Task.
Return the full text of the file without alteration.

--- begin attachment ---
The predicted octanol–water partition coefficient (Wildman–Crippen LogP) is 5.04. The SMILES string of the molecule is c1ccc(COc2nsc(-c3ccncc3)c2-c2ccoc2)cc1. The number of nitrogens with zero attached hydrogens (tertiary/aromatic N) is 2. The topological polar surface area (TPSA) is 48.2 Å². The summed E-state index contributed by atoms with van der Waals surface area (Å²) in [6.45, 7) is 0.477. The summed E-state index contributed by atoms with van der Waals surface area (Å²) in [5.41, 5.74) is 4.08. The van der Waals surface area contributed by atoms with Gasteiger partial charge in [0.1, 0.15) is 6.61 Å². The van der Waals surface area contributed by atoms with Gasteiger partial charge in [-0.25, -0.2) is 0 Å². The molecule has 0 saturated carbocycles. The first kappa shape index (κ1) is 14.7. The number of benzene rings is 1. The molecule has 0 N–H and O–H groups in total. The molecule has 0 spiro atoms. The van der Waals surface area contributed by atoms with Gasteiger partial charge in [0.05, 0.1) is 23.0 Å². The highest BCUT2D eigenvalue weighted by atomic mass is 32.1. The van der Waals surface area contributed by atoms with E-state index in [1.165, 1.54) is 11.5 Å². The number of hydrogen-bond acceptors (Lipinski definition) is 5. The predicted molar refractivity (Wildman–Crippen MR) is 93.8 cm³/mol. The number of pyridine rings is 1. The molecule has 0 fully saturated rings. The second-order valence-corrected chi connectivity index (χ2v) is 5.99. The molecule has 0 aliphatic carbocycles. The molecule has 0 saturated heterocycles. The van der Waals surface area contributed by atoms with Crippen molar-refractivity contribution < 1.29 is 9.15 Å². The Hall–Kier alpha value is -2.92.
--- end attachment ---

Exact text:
The predicted octanol–water partition coefficient (Wildman–Crippen LogP) is 5.04. The SMILES string of the molecule is c1ccc(COc2nsc(-c3ccncc3)c2-c2ccoc2)cc1. The number of nitrogens with zero attached hydrogens (tertiary/aromatic N) is 2. The topological polar surface area (TPSA) is 48.2 Å². The summed E-state index contributed by atoms with van der Waals surface area (Å²) in [6.45, 7) is 0.477. The summed E-state index contributed by atoms with van der Waals surface area (Å²) in [5.41, 5.74) is 4.08. The van der Waals surface area contributed by atoms with Gasteiger partial charge in [0.1, 0.15) is 6.61 Å². The van der Waals surface area contributed by atoms with Gasteiger partial charge in [-0.25, -0.2) is 0 Å². The molecule has 0 saturated carbocycles. The first kappa shape index (κ1) is 14.7. The number of benzene rings is 1. The molecule has 0 N–H and O–H groups in total. The molecule has 0 spiro atoms. The van der Waals surface area contributed by atoms with Gasteiger partial charge in [0.05, 0.1) is 23.0 Å². The highest BCUT2D eigenvalue weighted by atomic mass is 32.1. The van der Waals surface area contributed by atoms with E-state index in [1.165, 1.54) is 11.5 Å². The number of hydrogen-bond acceptors (Lipinski definition) is 5. The predicted molar refractivity (Wildman–Crippen MR) is 93.8 cm³/mol. The number of pyridine rings is 1. The molecule has 0 fully saturated rings. The second-order valence-corrected chi connectivity index (χ2v) is 5.99. The molecule has 0 aliphatic carbocycles. The molecule has 0 saturated heterocycles. The van der Waals surface area contributed by atoms with Crippen molar-refractivity contribution < 1.29 is 9.15 Å². The Hall–Kier alpha value is -2.92.